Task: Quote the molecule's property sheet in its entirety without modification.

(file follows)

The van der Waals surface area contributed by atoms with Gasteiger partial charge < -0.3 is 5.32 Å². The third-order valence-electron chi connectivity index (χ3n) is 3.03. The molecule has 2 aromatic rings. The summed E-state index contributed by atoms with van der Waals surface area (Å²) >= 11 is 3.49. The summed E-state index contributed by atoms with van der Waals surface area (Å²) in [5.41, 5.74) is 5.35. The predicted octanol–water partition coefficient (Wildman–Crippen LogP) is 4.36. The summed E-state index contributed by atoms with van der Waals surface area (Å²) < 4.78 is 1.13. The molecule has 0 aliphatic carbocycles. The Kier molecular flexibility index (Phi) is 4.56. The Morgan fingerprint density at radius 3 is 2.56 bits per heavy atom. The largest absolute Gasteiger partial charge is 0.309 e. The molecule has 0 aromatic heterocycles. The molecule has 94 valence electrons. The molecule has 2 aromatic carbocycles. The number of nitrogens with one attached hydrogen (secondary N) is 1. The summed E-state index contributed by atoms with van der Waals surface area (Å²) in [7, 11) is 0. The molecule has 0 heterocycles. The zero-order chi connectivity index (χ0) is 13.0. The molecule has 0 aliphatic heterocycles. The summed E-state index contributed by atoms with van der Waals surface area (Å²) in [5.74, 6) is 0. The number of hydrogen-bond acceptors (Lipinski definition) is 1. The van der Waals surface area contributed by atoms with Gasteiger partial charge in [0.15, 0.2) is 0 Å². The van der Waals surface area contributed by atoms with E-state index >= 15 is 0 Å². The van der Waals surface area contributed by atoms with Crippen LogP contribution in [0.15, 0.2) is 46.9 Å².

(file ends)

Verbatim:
The van der Waals surface area contributed by atoms with Gasteiger partial charge < -0.3 is 5.32 Å². The third-order valence-electron chi connectivity index (χ3n) is 3.03. The molecule has 2 aromatic rings. The summed E-state index contributed by atoms with van der Waals surface area (Å²) >= 11 is 3.49. The summed E-state index contributed by atoms with van der Waals surface area (Å²) in [5.41, 5.74) is 5.35. The predicted octanol–water partition coefficient (Wildman–Crippen LogP) is 4.36. The summed E-state index contributed by atoms with van der Waals surface area (Å²) < 4.78 is 1.13. The molecule has 0 aliphatic carbocycles. The Kier molecular flexibility index (Phi) is 4.56. The Morgan fingerprint density at radius 3 is 2.56 bits per heavy atom. The largest absolute Gasteiger partial charge is 0.309 e. The molecule has 0 aromatic heterocycles. The molecule has 94 valence electrons. The molecule has 2 aromatic carbocycles. The number of nitrogens with one attached hydrogen (secondary N) is 1. The summed E-state index contributed by atoms with van der Waals surface area (Å²) in [7, 11) is 0. The molecule has 0 heterocycles. The zero-order chi connectivity index (χ0) is 13.0. The molecule has 0 aliphatic heterocycles. The summed E-state index contributed by atoms with van der Waals surface area (Å²) in [5.74, 6) is 0. The number of hydrogen-bond acceptors (Lipinski definition) is 1. The van der Waals surface area contributed by atoms with Gasteiger partial charge in [0.15, 0.2) is 0 Å². The van der Waals surface area contributed by atoms with E-state index >= 15 is 0 Å². The van der Waals surface area contributed by atoms with Crippen LogP contribution in [0.15, 0.2) is 46.9 Å².